By now, we have all heard that practicing yoga can offer seemingly endless benefits
to any population. When we start to break down exactly how and why yoga is so
good for us, it is hard to make excuses against practicing. In “Why We Do It”, we
explore some of the specific conditions of cancer patients and survivors, and explain
how yoga may offer relief.
Teaching yoga to cancer survivors is different for a lot of reasons, but one very basic
issue is pranayama. The official definition of pranayama is the practice of controlling the breath, and it is an essential part of yoga. There are many different types of pranayama exercises; the most commonly used is Ujayi breathing. Unlike a class for
the general population, a y4c teacher can’t make use of a common instructors cue, “Take a deep breath.” The implications this can have on a student who may have just had reconstructive surgery, chemo port or any number of cancer treatments may cause more harm than good by excessively expanding their lungs.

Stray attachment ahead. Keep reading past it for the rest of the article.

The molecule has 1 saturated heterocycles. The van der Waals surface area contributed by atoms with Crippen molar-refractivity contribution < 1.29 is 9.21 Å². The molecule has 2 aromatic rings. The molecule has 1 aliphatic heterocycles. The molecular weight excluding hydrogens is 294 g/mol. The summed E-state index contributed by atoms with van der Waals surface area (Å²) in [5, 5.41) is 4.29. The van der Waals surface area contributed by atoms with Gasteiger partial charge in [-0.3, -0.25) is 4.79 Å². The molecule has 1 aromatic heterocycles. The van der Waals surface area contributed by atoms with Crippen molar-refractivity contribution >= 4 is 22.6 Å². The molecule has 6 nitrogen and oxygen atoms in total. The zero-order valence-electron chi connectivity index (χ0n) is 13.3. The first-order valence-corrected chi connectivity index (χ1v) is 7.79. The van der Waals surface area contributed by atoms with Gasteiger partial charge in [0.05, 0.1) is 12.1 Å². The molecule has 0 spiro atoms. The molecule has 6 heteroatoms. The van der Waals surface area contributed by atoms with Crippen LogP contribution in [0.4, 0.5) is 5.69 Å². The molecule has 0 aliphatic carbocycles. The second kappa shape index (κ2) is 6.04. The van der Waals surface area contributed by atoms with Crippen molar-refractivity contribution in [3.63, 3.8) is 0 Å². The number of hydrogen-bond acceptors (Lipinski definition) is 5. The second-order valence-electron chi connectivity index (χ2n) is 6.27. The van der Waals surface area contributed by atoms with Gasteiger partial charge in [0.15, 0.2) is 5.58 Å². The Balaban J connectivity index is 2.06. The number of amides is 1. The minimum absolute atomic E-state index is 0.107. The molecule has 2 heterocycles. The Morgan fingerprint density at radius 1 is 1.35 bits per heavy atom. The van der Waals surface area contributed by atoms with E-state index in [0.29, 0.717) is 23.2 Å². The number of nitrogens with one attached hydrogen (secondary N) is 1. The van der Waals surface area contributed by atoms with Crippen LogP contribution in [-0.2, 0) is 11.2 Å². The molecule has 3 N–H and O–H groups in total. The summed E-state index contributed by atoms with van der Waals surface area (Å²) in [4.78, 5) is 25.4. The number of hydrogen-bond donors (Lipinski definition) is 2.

Just because a student isn’t able to take a deep breath doesn’t mean they can’t reap the many benefits of pranayama. By carefully observing their own limitations and breathing in only as deep as is comfortable, it is possible to achieve the soothing, rejuvenating and uplifting effects that pranayama offers. Like meditation, a practice in pranayama will train the mind to focus on the present moment and still the racing thoughts known to yogis as monkey mind. It is considered a release for stress and
tension. There are many different ways to practice pranayama, but the simplest way
to start is by observing your own breath and the effect it has on the mind and body.